EGU General Assembly 2020
© Author(s) 2020. This work is distributed under
the Creative Commons Attribution 4.0 License.

Where does all the gravel go? Tracking landslide sediment from the 2015 Gorkha earthquake along the Kosi River, Nepal

Emma Graf, Hugh Sinclair, and Mikael Attal
Emma Graf et al.
  • School of Geosciences, University of Edinburgh, United Kingdom

Rivers draining the Himalaya and feeding the Indo-Gangetic plain support around 10% of the world’s population. However, these rivers are also prone to frequent and often devastating floods such as the 2008 Kosi floods which displaced more than 2.5 million people. Changes in sediment supply from the Himalaya influence the magnitude and distribution of floods through changing capacity and routing respectively. Widespread landsliding following the 2015 Gorkha (Nepal) earthquake increased suspended sediment supply to the river network and is expected to result in some degree of coarse bedload aggradation and increased rates of channel migration at the mountain front. Given the significant amounts of channel aggradation observed in the aftermath of similar events, understanding the timescales of sediment transport following the 2015 Gorkha earthquake and the impact of any resulting sediment wave on flooding in the Gangetic plains is crucial. We track the gravel size fraction of the landslide sediment along the Kosi River (East Nepal) by mapping zones of sediment input from optical satellite imagery and constructing a time series of high-resolution channel cross-sections using an Acoustic Doppler Current Profiler (ADCP) in the years following the earthquake. We use these datasets to identify zones of channel aggradation and migrating sediment, and test whether the changes are consistent with the location of sediment sources (landslides) and magnitude of the monsoon floods with the aid of landslide inventories and flow data. While initial results show a marked increase in coarse sediment following the 2015 monsoon, we see little evidence of large-scale downstream migration of any sediment pulse, indicating the Gorkha landslides may have less of an impact on flood and sediment dynamics on the Indo-Gangetic plains than expected from comparison with similar events. We suggest that the Gorkha landslides may not be connected to the fluvial system to the same extent as for similar events and revegetated rapidly, and therefore did not release significant amounts of sediment into channels after the initial post-2015 monsoon pulse.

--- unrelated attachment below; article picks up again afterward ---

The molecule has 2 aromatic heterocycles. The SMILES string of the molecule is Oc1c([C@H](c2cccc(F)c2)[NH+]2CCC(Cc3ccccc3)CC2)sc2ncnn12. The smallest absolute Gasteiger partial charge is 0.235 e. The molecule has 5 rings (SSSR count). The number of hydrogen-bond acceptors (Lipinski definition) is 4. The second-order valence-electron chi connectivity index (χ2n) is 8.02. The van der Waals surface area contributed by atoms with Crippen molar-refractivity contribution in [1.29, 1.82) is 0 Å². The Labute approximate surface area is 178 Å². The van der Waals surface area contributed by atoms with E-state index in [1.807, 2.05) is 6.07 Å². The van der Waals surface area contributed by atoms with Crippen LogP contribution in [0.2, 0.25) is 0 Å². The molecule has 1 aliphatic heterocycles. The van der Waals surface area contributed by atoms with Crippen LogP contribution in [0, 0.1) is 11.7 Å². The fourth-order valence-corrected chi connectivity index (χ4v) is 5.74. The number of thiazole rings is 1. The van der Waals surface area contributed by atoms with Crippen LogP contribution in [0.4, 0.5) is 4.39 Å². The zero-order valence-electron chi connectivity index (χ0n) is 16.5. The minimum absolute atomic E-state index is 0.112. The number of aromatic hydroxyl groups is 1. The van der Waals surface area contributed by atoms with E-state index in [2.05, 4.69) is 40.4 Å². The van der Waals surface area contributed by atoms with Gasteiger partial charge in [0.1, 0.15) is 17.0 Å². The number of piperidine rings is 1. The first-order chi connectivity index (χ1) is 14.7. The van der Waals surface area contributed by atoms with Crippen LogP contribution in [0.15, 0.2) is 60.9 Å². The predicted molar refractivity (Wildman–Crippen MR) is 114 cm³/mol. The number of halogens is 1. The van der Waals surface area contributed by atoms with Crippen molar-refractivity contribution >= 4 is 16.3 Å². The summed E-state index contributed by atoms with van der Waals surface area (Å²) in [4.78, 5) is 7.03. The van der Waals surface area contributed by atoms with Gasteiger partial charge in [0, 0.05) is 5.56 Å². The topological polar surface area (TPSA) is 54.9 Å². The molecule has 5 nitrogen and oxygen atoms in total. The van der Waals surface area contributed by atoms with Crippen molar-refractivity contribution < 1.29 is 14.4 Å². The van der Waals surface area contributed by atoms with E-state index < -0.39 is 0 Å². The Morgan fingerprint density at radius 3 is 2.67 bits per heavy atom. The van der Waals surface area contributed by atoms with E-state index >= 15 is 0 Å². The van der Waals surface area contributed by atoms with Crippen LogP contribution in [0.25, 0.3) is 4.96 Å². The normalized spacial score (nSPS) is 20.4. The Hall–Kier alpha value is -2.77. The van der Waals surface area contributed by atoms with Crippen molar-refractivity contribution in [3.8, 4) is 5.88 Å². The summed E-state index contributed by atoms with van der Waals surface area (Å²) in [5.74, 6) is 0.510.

How to cite: Graf, E., Sinclair, H., and Attal, M.: Where does all the gravel go? Tracking landslide sediment from the 2015 Gorkha earthquake along the Kosi River, Nepal, EGU General Assembly 2020, Online, 4–8 May 2020, EGU2020-455,, 2019


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